who needs that expensive stuff. I manufacture a liter of "Miracle-Gro" every day, and it's free! I got a bottle by my toilet, I apply it every night so no one knows but me!! don't tell anyone.
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Old May 16th, 2009 #54
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I would ask what the dryer-drum method is but I don't want to make any more work for myself than is absolutely necessary.
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Old May 16th, 2009 #55
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I would ask what the dryer-drum method is but I don't want to make any more work for myself than is absolutely necessary.
It's a lot of work up front, but more productive and lasting in the long run:

http://vnnforum.com/showpost.php?p=989379&postcount=31

It's a method of ensuring continuous soil improvement, too.
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Old May 16th, 2009 #56
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Ok, Kievsky, not to get too far off topic, but I will try the yoga. Might freak out my evangelical wife, but I will do it. I used to do just plain meditation minus the yoga part and it was helpful in dealing with stress. I can tell you that the medical system is a bunch of hooey. They gave me non inflammatory drugs that tried to eat a hole in my gut. So, anything is worth trying, aside from their drugs.
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Old May 16th, 2009 #57
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DTZ,

Yoga is completely on topic in an organic farming thread.

Be sure to do the falundafa.org Falun Gong exercises before the yoga. The standing qigong exercises loosen up the joints so you can do the yoga stretches with more ease and mobility.

Ever notice how many "workers compensation" claims come out of manual labor jobs? Most of those people aren't faking. Manual labor will wreck a person's body if they don't do yoga. Repetitive strain will get anybody.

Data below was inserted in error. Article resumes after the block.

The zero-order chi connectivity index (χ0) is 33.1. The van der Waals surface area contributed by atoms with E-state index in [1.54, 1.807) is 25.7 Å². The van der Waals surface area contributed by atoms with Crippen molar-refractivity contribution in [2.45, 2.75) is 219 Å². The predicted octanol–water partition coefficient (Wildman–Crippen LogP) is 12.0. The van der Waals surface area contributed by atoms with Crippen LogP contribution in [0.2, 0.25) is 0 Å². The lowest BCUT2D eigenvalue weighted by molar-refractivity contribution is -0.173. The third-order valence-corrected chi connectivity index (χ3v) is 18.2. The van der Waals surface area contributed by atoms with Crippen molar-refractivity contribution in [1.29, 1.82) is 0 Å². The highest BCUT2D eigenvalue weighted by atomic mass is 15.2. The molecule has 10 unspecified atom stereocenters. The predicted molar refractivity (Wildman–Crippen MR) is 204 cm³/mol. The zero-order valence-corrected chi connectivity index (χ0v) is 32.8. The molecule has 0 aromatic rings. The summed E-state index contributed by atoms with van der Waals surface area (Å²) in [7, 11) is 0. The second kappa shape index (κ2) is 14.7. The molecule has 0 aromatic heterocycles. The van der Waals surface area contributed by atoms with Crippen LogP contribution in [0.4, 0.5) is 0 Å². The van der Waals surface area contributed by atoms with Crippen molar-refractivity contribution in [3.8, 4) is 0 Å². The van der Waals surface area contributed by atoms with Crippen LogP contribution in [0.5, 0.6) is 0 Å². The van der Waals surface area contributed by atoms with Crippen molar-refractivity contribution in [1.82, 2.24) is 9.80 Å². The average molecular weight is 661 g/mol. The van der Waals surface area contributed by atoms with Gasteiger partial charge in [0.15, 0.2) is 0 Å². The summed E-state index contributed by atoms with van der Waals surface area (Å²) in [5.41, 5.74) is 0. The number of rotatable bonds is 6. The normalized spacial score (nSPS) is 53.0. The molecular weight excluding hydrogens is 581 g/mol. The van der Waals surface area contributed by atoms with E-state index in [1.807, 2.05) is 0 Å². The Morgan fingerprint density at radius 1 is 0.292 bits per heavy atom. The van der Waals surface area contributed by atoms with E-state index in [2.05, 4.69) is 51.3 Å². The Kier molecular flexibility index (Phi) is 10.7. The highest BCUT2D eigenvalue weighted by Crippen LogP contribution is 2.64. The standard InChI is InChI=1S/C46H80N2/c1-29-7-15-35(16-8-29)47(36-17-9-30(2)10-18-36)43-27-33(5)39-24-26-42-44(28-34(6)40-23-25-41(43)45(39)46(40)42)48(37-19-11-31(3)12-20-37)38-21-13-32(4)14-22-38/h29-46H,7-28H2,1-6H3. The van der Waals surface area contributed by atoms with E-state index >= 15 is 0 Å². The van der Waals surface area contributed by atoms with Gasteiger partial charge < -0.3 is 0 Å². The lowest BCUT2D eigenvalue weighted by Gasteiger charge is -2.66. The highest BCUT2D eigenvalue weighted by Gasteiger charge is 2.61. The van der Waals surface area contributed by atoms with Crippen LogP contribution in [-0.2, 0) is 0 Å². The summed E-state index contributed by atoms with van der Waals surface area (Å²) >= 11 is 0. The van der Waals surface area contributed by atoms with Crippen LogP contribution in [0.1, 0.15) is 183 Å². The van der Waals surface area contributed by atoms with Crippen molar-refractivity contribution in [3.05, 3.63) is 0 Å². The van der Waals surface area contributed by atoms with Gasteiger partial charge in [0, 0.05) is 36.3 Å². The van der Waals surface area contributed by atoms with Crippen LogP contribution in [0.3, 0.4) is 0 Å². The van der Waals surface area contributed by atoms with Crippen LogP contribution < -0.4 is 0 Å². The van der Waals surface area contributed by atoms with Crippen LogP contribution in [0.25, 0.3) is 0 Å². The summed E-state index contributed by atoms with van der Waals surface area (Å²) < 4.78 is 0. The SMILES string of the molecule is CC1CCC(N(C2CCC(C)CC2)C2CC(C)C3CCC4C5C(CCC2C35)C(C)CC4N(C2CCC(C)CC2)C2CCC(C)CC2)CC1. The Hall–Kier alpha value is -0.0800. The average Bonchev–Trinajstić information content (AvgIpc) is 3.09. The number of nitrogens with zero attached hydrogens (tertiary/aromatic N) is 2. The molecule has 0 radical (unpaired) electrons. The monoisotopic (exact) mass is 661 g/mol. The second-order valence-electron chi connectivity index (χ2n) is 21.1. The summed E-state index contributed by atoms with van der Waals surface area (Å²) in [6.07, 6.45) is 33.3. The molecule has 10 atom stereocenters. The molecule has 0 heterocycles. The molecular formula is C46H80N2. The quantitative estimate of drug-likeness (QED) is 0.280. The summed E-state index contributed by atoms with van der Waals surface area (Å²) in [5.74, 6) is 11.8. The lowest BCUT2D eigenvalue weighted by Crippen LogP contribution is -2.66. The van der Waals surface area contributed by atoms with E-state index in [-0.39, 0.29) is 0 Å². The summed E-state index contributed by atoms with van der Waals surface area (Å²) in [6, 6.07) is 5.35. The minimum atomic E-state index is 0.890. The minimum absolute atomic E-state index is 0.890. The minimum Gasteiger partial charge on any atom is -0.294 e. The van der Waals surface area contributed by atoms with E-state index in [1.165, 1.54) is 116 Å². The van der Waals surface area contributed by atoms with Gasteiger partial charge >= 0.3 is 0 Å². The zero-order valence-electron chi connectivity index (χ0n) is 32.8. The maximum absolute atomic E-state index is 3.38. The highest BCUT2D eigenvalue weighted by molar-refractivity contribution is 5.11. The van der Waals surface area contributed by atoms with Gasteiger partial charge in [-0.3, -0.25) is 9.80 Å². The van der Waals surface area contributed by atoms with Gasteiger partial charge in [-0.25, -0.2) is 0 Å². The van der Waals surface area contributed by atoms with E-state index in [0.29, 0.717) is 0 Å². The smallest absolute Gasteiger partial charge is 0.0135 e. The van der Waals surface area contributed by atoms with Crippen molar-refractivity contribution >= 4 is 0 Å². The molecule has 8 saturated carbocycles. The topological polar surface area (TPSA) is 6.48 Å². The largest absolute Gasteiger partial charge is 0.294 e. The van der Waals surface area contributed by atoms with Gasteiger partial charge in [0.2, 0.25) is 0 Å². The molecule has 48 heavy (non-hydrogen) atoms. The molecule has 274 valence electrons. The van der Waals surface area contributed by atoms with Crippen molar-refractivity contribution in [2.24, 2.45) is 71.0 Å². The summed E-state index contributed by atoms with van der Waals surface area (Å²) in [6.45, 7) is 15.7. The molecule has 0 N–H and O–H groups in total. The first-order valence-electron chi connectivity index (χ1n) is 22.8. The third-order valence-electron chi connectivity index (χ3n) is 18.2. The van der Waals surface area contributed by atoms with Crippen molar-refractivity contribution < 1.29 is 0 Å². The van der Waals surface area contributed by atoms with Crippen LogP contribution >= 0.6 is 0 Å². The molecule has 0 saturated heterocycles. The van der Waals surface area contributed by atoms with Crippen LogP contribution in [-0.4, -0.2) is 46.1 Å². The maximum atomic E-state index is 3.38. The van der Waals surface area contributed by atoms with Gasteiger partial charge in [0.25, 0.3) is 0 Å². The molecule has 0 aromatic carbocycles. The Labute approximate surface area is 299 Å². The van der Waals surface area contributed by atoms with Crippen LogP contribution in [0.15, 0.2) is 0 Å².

If you do 10 hours a week or more of manual labor on a regular basis, you have to do yoga to sustain your body, just as you have to change the oil in your car.

Human life on earth, excepting this period in history with our fossil fuel inheritance, requires significant amounts of manual labor.

Thus I see qigong/yoga as a necessary hygienic practice, like bathing and brushing and flossing, especially for manual laborers. Manual laborers should be valued and to some degree "pampered" with careful diet and exercise regimes so that they don't end up on worker's compensation. It would be a hell of a lot cheaper to accomodate manual laborers with health monitoring and exercise regimes, than to pay them worker's comp for life. If you are a volunteer manual laborer, you need to do this for yourself.
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Old May 16th, 2009 #58
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Just in the couple of days that I've planted my seeds I came back from a trip today to find that my cucumbers and radishes had already begun to sprout. As they get large I'll transplant them into some containers. Awaiting the other eight vegetables to come to life.
 
Old May 17th, 2009 #59
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here in Socal I am already harvesting the first of my bush beans, first of the early girl tomatoes are almost ready and the zucchini are flowering and showing fruit.

Unfortunately I think my season will be cut short by the early span of 100+ temps. If I only lived in a more temperate climate.
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Old May 17th, 2009 #60
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The morning news just gave a frost advisory for tonight!

Going to have to cover everything.

Unbelievable. Global warming my Irish ass.